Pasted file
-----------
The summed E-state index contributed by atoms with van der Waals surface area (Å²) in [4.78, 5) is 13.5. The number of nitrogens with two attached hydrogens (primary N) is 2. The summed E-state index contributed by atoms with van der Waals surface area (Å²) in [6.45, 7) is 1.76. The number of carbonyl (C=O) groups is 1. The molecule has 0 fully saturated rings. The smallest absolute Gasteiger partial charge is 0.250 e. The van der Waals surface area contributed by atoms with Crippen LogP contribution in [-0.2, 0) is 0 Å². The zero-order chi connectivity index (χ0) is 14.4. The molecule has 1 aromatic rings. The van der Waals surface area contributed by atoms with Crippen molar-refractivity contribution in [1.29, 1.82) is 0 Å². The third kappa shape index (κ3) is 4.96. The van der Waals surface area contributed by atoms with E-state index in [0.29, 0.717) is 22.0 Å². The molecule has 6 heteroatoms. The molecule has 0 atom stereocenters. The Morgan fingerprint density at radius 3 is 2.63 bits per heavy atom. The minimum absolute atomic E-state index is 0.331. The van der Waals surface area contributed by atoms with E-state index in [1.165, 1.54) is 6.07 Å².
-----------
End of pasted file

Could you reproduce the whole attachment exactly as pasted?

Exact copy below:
The summed E-state index contributed by atoms with van der Waals surface area (Å²) in [4.78, 5) is 13.5. The number of nitrogens with two attached hydrogens (primary N) is 2. The summed E-state index contributed by atoms with van der Waals surface area (Å²) in [6.45, 7) is 1.76. The number of carbonyl (C=O) groups is 1. The molecule has 0 fully saturated rings. The smallest absolute Gasteiger partial charge is 0.250 e. The van der Waals surface area contributed by atoms with Crippen LogP contribution in [-0.2, 0) is 0 Å². The zero-order chi connectivity index (χ0) is 14.4. The molecule has 1 aromatic rings. The van der Waals surface area contributed by atoms with Crippen molar-refractivity contribution in [1.29, 1.82) is 0 Å². The third kappa shape index (κ3) is 4.96. The van der Waals surface area contributed by atoms with E-state index in [0.29, 0.717) is 22.0 Å². The molecule has 6 heteroatoms. The molecule has 0 atom stereocenters. The Morgan fingerprint density at radius 3 is 2.63 bits per heavy atom. The minimum absolute atomic E-state index is 0.331. The van der Waals surface area contributed by atoms with E-state index in [1.165, 1.54) is 6.07 Å².